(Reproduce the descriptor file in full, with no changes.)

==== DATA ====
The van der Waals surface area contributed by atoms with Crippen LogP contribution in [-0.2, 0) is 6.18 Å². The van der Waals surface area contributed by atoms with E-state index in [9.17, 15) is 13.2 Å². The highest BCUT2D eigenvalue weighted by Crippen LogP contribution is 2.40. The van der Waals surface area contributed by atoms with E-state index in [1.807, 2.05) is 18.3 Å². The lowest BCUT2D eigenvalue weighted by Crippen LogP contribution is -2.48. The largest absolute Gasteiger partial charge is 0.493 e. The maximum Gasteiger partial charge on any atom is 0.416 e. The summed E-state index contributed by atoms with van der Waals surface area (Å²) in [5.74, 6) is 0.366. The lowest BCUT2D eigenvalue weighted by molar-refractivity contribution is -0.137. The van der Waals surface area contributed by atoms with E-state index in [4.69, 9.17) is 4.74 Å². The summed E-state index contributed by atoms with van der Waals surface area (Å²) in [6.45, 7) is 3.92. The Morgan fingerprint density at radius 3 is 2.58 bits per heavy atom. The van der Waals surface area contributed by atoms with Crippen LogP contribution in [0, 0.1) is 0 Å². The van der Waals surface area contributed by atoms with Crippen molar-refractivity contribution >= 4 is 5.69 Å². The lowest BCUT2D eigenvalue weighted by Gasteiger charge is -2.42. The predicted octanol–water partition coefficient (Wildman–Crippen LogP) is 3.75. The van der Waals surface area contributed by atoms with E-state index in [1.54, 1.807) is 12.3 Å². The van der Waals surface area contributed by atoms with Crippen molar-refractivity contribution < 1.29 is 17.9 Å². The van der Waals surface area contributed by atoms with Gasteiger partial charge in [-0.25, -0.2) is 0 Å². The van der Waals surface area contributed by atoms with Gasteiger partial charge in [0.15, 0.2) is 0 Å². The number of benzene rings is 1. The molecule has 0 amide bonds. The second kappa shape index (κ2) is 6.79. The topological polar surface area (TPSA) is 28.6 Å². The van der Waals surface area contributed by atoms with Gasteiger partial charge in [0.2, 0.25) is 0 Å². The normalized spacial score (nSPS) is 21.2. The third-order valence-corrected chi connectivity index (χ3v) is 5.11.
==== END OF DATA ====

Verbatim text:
The van der Waals surface area contributed by atoms with Crippen LogP contribution in [-0.2, 0) is 6.18 Å². The van der Waals surface area contributed by atoms with E-state index in [9.17, 15) is 13.2 Å². The highest BCUT2D eigenvalue weighted by Crippen LogP contribution is 2.40. The van der Waals surface area contributed by atoms with E-state index in [1.807, 2.05) is 18.3 Å². The lowest BCUT2D eigenvalue weighted by Crippen LogP contribution is -2.48. The largest absolute Gasteiger partial charge is 0.493 e. The maximum Gasteiger partial charge on any atom is 0.416 e. The summed E-state index contributed by atoms with van der Waals surface area (Å²) in [5.74, 6) is 0.366. The lowest BCUT2D eigenvalue weighted by molar-refractivity contribution is -0.137. The van der Waals surface area contributed by atoms with E-state index in [4.69, 9.17) is 4.74 Å². The summed E-state index contributed by atoms with van der Waals surface area (Å²) in [6.45, 7) is 3.92. The Morgan fingerprint density at radius 3 is 2.58 bits per heavy atom. The van der Waals surface area contributed by atoms with Crippen LogP contribution in [0, 0.1) is 0 Å². The van der Waals surface area contributed by atoms with Crippen molar-refractivity contribution >= 4 is 5.69 Å². The lowest BCUT2D eigenvalue weighted by Gasteiger charge is -2.42. The predicted octanol–water partition coefficient (Wildman–Crippen LogP) is 3.75. The van der Waals surface area contributed by atoms with E-state index in [1.54, 1.807) is 12.3 Å². The van der Waals surface area contributed by atoms with Crippen molar-refractivity contribution < 1.29 is 17.9 Å². The van der Waals surface area contributed by atoms with Gasteiger partial charge in [-0.25, -0.2) is 0 Å². The van der Waals surface area contributed by atoms with Gasteiger partial charge in [0.15, 0.2) is 0 Å². The number of benzene rings is 1. The molecule has 0 amide bonds. The second kappa shape index (κ2) is 6.79. The topological polar surface area (TPSA) is 28.6 Å². The van der Waals surface area contributed by atoms with Gasteiger partial charge in [0.2, 0.25) is 0 Å². The normalized spacial score (nSPS) is 21.2. The third-order valence-corrected chi connectivity index (χ3v) is 5.11.